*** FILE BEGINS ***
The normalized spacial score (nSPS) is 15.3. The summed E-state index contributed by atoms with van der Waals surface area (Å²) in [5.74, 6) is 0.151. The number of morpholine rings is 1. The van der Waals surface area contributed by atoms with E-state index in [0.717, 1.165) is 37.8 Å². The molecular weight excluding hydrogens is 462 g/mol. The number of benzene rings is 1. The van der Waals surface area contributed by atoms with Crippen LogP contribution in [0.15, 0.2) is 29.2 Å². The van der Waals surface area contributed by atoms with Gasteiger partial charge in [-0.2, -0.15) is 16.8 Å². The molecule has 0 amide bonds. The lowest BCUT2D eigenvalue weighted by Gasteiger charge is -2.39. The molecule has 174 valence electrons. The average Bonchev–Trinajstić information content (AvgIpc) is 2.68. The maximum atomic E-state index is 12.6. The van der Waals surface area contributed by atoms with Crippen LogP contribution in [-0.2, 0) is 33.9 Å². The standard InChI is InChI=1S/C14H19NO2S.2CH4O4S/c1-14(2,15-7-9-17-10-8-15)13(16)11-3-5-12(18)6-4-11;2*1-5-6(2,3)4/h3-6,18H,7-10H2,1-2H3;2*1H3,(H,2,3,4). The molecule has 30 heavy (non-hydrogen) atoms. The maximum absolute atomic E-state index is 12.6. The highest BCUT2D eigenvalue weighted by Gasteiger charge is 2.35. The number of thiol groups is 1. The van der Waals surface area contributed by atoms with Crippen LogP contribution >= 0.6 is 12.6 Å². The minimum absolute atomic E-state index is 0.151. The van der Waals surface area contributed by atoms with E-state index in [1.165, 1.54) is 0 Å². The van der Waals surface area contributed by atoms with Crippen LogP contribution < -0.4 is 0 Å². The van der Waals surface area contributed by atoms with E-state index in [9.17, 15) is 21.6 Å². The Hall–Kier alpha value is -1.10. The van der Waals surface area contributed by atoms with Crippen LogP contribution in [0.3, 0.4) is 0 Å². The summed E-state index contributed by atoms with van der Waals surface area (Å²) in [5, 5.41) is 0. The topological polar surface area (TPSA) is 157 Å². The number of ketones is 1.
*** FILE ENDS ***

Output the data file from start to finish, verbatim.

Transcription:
The normalized spacial score (nSPS) is 15.3. The summed E-state index contributed by atoms with van der Waals surface area (Å²) in [5.74, 6) is 0.151. The number of morpholine rings is 1. The van der Waals surface area contributed by atoms with E-state index in [0.717, 1.165) is 37.8 Å². The molecular weight excluding hydrogens is 462 g/mol. The number of benzene rings is 1. The van der Waals surface area contributed by atoms with Crippen LogP contribution in [0.15, 0.2) is 29.2 Å². The van der Waals surface area contributed by atoms with Gasteiger partial charge in [-0.2, -0.15) is 16.8 Å². The molecule has 0 amide bonds. The lowest BCUT2D eigenvalue weighted by Gasteiger charge is -2.39. The molecule has 174 valence electrons. The average Bonchev–Trinajstić information content (AvgIpc) is 2.68. The maximum atomic E-state index is 12.6. The van der Waals surface area contributed by atoms with Crippen LogP contribution in [-0.2, 0) is 33.9 Å². The standard InChI is InChI=1S/C14H19NO2S.2CH4O4S/c1-14(2,15-7-9-17-10-8-15)13(16)11-3-5-12(18)6-4-11;2*1-5-6(2,3)4/h3-6,18H,7-10H2,1-2H3;2*1H3,(H,2,3,4). The molecule has 30 heavy (non-hydrogen) atoms. The maximum absolute atomic E-state index is 12.6. The highest BCUT2D eigenvalue weighted by Gasteiger charge is 2.35. The number of thiol groups is 1. The van der Waals surface area contributed by atoms with Crippen LogP contribution >= 0.6 is 12.6 Å². The minimum absolute atomic E-state index is 0.151. The van der Waals surface area contributed by atoms with E-state index in [1.165, 1.54) is 0 Å². The van der Waals surface area contributed by atoms with Crippen LogP contribution < -0.4 is 0 Å². The van der Waals surface area contributed by atoms with E-state index in [9.17, 15) is 21.6 Å². The Hall–Kier alpha value is -1.10. The van der Waals surface area contributed by atoms with Crippen LogP contribution in [0.3, 0.4) is 0 Å². The summed E-state index contributed by atoms with van der Waals surface area (Å²) in [5, 5.41) is 0. The topological polar surface area (TPSA) is 157 Å². The number of ketones is 1.